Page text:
Polychrome Interest

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The Little Yokozuna

When a group of children is mysteriously transported from a museum garden into a fantastic world where the myths, magic, and spirits of traditional Japan have come to life, they find that escape isn’t as simple as a phone call home.

The children must win a desperate race against time to rescue the youngest sister from demon warriors – and discover who will stand against the demons with the spirit of a true sumo champion (yokozuna) – before they can return to their enchanted garden.

The Dramatic adventures they share with their new Japanese friend, Kiyoshi-Chan – set in a fantastic world of sumo wrestling, baseball, and temple gardens – offer a fascinating introduction to the magical aspects of Japanese culture

(Copied from the back cover)

The blurb on the back cover already explains the story pretty well. I have nothing to add to the story…however, I do have some thoughts to share.

The good thing about this book is that the author tends to insert original language of the story, which is Japanese. The characters sometimes said something like sumimasen, etc. He also mentioned a lot of term used in Sumo wrestling. It was such interesting new words. I have known sumo for ages but I never knew that it has so many terms in movements that only look like pushing the opponent to step outside the ring.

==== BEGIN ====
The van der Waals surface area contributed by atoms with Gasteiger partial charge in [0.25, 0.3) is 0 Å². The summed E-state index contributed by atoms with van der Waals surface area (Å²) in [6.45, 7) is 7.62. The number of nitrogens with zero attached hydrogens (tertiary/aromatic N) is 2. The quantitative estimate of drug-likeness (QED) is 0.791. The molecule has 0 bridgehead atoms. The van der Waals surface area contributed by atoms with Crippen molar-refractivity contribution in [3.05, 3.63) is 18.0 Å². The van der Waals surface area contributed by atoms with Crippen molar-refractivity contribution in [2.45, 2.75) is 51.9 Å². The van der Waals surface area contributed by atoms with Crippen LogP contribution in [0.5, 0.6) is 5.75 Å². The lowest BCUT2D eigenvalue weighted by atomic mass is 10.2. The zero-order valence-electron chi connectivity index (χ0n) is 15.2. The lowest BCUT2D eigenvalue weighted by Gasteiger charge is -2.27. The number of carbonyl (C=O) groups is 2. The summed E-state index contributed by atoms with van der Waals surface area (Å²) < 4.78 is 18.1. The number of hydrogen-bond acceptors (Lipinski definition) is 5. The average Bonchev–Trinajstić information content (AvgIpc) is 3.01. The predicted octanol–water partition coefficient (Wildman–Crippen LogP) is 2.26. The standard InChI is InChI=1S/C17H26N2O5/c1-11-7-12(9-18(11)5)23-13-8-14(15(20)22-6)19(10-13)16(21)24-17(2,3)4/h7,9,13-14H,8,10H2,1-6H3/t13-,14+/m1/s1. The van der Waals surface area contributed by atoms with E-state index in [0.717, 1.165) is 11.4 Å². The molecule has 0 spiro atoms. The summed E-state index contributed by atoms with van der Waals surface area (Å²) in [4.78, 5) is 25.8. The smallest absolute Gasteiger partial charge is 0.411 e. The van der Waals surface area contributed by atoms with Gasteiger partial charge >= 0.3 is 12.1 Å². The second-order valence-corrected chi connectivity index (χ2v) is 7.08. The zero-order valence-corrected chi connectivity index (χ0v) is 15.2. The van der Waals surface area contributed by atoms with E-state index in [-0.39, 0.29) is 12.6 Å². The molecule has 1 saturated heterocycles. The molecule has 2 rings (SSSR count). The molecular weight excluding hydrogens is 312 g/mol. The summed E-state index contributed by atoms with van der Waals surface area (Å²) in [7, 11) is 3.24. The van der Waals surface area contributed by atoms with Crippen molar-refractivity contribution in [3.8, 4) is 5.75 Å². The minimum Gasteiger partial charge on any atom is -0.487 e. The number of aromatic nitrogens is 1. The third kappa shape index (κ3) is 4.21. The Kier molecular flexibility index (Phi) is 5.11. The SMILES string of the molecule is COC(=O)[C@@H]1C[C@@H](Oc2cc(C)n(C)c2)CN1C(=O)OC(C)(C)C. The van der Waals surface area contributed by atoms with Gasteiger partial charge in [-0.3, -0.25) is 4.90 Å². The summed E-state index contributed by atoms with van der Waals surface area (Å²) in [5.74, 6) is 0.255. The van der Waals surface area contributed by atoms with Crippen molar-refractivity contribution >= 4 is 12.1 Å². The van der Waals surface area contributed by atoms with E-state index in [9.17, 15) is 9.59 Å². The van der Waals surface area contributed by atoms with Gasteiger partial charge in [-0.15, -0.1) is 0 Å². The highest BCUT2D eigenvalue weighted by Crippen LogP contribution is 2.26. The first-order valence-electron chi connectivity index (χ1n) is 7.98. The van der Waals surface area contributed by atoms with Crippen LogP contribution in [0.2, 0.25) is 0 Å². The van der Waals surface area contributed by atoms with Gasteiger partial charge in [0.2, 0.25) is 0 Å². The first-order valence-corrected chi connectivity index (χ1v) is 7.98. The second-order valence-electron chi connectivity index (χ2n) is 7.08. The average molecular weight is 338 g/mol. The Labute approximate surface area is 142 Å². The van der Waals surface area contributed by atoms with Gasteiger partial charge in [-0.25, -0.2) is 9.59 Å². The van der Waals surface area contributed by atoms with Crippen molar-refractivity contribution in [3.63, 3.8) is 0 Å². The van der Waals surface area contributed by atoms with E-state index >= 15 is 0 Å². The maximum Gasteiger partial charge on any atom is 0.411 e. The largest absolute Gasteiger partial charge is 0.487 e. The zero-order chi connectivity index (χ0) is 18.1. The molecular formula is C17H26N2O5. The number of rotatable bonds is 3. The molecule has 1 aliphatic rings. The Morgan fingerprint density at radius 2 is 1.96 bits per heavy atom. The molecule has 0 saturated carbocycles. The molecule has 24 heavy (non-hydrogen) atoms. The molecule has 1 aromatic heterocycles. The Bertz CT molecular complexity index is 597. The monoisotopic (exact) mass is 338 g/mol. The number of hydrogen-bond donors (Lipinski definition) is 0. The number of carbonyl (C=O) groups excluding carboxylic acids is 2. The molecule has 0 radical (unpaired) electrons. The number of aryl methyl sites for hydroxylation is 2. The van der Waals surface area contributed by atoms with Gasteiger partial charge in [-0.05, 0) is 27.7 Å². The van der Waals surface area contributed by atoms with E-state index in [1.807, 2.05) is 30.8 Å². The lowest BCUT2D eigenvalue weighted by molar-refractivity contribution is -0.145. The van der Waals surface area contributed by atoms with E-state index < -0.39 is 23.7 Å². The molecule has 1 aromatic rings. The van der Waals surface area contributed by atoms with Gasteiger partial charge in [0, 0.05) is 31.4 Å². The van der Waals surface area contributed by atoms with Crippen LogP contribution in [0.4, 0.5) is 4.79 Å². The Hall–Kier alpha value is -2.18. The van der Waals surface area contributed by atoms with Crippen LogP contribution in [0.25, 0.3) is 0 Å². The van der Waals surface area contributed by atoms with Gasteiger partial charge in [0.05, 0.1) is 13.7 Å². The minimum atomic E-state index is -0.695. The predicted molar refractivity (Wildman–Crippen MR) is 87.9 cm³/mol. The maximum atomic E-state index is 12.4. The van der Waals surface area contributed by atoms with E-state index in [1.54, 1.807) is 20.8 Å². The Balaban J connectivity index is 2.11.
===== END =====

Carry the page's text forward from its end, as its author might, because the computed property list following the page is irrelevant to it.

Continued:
I also enjoy the story if I ignored some facts that I find a bit ridiculous. It was quite original, moving to different places and times by using Japanese ancient garden.

Now, let’s talk about those facts😉

The story revolved around 7 American children and 1 Japanese boy…I find it a bit unusual that all those American children can speak Japanese fluently even though their father had tought them. They didn’t mention the age, but 2 kids were considered very small and yet still manage to speak good Japanese. If they lived in Japan, it would be believable…but they didn’t! It was just plain ridiculous. Japanese is a difficult language…much more difficult than English. I study both languages and I know how difficult it is.

And then, there was this moment when the author seemed to forget to put a time table while writing the book.

In Chapter 5 (Breaking and Entering) page 26

On the same rainy morning Annie and Knuckleball were eating breakfast with Kiyoshi-chan’s family in Kashiwa, the yellow sun was rising on a stony mountain, a painted temple, and an old snow monkey in another part of Japan.

It then continued with story of the other 2 siblings entering the temple.

Meanwhile, Annie and Knuckleball spent few days exploring Kyoto to find the right garden to find their missing sister. When they couldn’t find her, they went back to Kashiwa. Kiyoshi’s Obaasan (grandma) suggested them to go to the Thousand Words Temple.

….and this is when things got really weird!! When Annie, Knuckleball and Kiyoshi’s family arrived at the temple, they met the other siblings who had just recently breaking and entering the temple!! It had been few days for Annie and yet still at the same hour for the other siblings!!! Wayne Shorey really needs to keep the time straight!!